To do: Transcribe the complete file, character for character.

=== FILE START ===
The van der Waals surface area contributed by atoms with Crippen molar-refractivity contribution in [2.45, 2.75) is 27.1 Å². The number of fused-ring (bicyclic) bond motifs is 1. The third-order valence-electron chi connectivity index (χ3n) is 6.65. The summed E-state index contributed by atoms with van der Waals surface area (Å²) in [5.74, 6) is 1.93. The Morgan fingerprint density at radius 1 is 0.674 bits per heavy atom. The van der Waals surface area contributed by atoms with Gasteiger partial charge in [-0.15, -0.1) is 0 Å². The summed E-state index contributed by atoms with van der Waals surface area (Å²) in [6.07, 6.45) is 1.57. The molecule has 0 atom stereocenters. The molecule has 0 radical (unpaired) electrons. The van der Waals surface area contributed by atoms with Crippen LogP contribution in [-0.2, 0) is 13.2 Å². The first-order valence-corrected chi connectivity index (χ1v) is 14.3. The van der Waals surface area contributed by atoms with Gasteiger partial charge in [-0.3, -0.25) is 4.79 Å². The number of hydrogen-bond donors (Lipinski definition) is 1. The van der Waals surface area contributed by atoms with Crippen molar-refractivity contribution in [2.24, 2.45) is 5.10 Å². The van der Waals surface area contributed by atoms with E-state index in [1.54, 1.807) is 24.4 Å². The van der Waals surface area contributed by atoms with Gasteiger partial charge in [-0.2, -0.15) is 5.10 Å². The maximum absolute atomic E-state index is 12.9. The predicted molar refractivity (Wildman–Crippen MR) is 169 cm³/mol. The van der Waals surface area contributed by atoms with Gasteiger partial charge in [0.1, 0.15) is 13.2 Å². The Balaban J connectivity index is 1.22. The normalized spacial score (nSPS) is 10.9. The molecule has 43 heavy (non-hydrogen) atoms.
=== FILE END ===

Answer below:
The van der Waals surface area contributed by atoms with Crippen molar-refractivity contribution in [2.45, 2.75) is 27.1 Å². The number of fused-ring (bicyclic) bond motifs is 1. The third-order valence-electron chi connectivity index (χ3n) is 6.65. The summed E-state index contributed by atoms with van der Waals surface area (Å²) in [5.74, 6) is 1.93. The Morgan fingerprint density at radius 1 is 0.674 bits per heavy atom. The van der Waals surface area contributed by atoms with Gasteiger partial charge in [-0.15, -0.1) is 0 Å². The summed E-state index contributed by atoms with van der Waals surface area (Å²) in [6.07, 6.45) is 1.57. The molecule has 0 atom stereocenters. The molecule has 0 radical (unpaired) electrons. The van der Waals surface area contributed by atoms with Crippen LogP contribution in [-0.2, 0) is 13.2 Å². The first-order valence-corrected chi connectivity index (χ1v) is 14.3. The van der Waals surface area contributed by atoms with Gasteiger partial charge in [-0.3, -0.25) is 4.79 Å². The number of hydrogen-bond donors (Lipinski definition) is 1. The van der Waals surface area contributed by atoms with Crippen molar-refractivity contribution in [2.24, 2.45) is 5.10 Å². The van der Waals surface area contributed by atoms with E-state index in [1.54, 1.807) is 24.4 Å². The van der Waals surface area contributed by atoms with Gasteiger partial charge in [-0.2, -0.15) is 5.10 Å². The maximum absolute atomic E-state index is 12.9. The predicted molar refractivity (Wildman–Crippen MR) is 169 cm³/mol. The van der Waals surface area contributed by atoms with Gasteiger partial charge in [0.1, 0.15) is 13.2 Å². The Balaban J connectivity index is 1.22. The normalized spacial score (nSPS) is 10.9. The molecule has 43 heavy (non-hydrogen) atoms.